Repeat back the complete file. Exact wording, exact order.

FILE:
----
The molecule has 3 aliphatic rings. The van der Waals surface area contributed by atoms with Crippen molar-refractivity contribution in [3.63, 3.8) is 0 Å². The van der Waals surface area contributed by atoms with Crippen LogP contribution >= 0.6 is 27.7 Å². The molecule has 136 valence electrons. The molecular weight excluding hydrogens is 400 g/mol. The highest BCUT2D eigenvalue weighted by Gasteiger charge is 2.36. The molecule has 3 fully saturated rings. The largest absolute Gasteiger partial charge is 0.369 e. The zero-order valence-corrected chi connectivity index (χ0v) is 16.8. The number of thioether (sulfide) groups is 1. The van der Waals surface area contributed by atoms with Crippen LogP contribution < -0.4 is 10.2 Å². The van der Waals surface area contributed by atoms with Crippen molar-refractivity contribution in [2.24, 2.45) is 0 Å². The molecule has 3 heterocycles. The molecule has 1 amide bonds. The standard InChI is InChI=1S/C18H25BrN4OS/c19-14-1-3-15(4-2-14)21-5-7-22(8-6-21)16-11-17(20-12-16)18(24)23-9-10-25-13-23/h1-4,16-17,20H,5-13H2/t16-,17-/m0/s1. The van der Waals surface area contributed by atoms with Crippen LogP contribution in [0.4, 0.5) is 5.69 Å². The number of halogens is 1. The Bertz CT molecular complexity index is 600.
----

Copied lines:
The molecule has 3 aliphatic rings. The van der Waals surface area contributed by atoms with Crippen molar-refractivity contribution in [3.63, 3.8) is 0 Å². The van der Waals surface area contributed by atoms with Crippen LogP contribution >= 0.6 is 27.7 Å². The molecule has 136 valence electrons. The molecular weight excluding hydrogens is 400 g/mol. The highest BCUT2D eigenvalue weighted by Gasteiger charge is 2.36. The molecule has 3 fully saturated rings. The largest absolute Gasteiger partial charge is 0.369 e. The zero-order valence-corrected chi connectivity index (χ0v) is 16.8. The number of thioether (sulfide) groups is 1. The van der Waals surface area contributed by atoms with Crippen LogP contribution < -0.4 is 10.2 Å². The van der Waals surface area contributed by atoms with Crippen molar-refractivity contribution in [2.24, 2.45) is 0 Å². The molecule has 3 heterocycles. The molecule has 1 amide bonds. The standard InChI is InChI=1S/C18H25BrN4OS/c19-14-1-3-15(4-2-14)21-5-7-22(8-6-21)16-11-17(20-12-16)18(24)23-9-10-25-13-23/h1-4,16-17,20H,5-13H2/t16-,17-/m0/s1. The van der Waals surface area contributed by atoms with Crippen LogP contribution in [0.4, 0.5) is 5.69 Å². The number of halogens is 1. The Bertz CT molecular complexity index is 600.